Chinese Perceptions of Threats from the United States and Japan

Show full item record



Sinkkonen , E & Elovainio , M 2020 , ' Chinese Perceptions of Threats from the United States and Japan ' , Political Psychology , vol. 41 , no. 2 , pp. 265-282 .

Title: Chinese Perceptions of Threats from the United States and Japan
Author: Sinkkonen, Elina; Elovainio, Marko
Contributor organization: Department of Psychology and Logopedics
Psychosocial factors and health
Date: 2020-04
Language: eng
Number of pages: 18
Belongs to series: Political Psychology
ISSN: 0162-895X
Abstract: People's threat perceptions play a role in influencing foreign policies towards perceived adversary countries. Earlier research has identified multiple components shaping mass-level threat perceptions including military power, adversary country's perceived intentions, and national identities. On the individual level, education, use of media, and interest in politics have been shown to influence threat perceptions. However, most studies on perceptions of security threats fail to include both contextual and individual-level explanatory factors and to consider that different national threats may be constructed differently. This research bridges formation of threat perceptions on the individual level to wider societal processes and provides an empirical perspective to understanding threat perceptions among the educated section of the Chinese population. To analyze threat perceptions, students from leading Chinese universities (N = 771) took part in a survey in the autumn of 2011 and spring of 2012. Respondents who followed conventional media were more likely to perceive both the United States and Japan as threatening, and the effect of media consumption was particularly strong with regards to perceived threat from Japan. In addition, each threat perception was significantly associated with threat-specific explanatory factors. Potential explanatory factors of threat perceptions were explored with linear regression models.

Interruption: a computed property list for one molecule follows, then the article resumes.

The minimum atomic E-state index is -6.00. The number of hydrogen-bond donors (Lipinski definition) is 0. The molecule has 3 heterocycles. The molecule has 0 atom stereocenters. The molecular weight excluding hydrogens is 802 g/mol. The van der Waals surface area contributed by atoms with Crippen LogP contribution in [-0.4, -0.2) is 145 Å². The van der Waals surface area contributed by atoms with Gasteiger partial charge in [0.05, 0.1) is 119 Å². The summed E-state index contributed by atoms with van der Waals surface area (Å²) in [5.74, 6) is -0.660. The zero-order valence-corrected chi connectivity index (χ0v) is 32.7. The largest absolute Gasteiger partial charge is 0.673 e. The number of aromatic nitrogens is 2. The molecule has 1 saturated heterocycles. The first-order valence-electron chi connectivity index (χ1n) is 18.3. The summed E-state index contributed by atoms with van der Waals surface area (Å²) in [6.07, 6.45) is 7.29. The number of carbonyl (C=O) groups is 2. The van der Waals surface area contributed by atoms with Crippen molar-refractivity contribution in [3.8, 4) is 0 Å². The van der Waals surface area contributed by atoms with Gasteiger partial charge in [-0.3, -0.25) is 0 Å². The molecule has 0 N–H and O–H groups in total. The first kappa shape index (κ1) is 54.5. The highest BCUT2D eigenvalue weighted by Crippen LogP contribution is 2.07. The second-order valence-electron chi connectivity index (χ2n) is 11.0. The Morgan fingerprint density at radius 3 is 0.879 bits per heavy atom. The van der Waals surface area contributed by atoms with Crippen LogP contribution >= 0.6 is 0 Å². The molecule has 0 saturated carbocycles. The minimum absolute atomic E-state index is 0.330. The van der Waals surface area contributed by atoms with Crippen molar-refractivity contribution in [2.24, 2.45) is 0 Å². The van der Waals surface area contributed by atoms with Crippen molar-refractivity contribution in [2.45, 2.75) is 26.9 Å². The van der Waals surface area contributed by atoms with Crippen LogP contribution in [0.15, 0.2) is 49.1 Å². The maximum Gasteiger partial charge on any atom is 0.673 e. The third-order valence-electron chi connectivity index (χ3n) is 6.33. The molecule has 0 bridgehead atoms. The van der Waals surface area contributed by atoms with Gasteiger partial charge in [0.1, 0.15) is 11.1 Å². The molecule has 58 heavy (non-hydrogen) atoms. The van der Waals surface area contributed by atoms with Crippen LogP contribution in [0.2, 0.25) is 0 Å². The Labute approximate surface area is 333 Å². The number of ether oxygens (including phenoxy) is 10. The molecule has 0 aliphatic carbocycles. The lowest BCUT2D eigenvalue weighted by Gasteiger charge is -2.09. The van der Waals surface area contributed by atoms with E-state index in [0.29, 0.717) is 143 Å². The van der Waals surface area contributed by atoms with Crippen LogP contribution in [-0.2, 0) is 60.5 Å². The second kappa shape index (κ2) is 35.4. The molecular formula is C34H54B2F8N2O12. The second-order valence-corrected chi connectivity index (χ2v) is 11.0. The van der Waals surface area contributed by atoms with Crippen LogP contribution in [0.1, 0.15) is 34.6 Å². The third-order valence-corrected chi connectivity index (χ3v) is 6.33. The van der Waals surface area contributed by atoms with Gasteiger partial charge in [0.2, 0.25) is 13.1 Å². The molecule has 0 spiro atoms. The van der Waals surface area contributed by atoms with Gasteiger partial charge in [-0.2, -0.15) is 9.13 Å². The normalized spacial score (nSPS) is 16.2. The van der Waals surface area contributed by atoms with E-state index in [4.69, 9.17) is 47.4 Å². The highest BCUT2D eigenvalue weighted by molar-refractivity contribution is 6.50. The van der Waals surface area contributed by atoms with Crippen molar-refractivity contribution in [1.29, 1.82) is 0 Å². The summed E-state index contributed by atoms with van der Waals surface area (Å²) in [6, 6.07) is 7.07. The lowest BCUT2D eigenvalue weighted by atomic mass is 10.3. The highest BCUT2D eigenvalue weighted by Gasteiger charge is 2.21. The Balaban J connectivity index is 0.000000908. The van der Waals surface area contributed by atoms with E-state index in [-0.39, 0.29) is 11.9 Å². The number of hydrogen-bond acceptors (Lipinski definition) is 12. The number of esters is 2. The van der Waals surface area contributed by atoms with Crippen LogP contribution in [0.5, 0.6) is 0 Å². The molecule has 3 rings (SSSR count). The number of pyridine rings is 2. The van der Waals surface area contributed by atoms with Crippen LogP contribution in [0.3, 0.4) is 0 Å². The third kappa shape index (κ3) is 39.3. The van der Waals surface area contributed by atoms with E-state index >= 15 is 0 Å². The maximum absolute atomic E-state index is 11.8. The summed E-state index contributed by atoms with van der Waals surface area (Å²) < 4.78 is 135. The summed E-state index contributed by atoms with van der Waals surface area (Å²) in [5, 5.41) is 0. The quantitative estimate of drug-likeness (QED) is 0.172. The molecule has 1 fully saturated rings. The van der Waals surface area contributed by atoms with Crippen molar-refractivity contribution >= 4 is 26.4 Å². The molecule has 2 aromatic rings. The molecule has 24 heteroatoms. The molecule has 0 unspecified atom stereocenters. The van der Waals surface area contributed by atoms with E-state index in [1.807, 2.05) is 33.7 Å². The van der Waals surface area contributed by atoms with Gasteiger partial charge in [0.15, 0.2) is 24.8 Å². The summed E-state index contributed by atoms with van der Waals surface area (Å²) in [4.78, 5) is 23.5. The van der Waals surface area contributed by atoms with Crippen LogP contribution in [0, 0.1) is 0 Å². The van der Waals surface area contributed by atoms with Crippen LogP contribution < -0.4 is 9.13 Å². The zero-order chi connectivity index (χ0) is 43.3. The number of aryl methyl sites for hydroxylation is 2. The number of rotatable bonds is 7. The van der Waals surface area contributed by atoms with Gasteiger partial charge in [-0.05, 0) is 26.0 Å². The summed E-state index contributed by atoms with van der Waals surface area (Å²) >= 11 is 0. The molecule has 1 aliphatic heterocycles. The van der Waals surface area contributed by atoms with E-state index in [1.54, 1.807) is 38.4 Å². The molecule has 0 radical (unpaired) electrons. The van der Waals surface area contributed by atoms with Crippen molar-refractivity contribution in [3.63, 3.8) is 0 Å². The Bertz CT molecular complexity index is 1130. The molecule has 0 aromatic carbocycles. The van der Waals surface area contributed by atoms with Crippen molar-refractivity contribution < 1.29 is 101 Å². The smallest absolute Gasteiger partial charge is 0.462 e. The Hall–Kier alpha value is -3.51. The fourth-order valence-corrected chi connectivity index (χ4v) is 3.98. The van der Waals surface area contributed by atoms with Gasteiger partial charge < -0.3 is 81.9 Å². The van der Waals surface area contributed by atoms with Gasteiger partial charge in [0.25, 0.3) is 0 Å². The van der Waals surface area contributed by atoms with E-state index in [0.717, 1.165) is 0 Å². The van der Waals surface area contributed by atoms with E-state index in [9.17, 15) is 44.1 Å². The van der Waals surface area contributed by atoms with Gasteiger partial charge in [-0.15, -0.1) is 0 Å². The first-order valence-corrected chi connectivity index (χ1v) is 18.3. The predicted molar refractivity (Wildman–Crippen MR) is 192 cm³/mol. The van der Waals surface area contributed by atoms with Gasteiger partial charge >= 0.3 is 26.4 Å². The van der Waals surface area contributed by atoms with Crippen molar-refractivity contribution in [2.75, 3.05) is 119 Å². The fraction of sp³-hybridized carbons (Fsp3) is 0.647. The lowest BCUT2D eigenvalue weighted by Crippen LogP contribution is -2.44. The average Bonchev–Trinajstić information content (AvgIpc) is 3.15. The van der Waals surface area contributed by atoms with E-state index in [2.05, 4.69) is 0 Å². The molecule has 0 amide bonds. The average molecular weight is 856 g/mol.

Subject: 515 Psychology
517 Political science
5144 Social psychology
threat perceptions
media consumption
United States
national identity
Peer reviewed: Yes
Rights: cc_by_nc
Usage restriction: openAccess
Self-archived version: publishedVersion

Files in this item

Total number of downloads: Loading...

Files Size Format View
pops.12630.pdf 259.2Kb PDF View/Open

This item appears in the following Collection(s)

Show full item record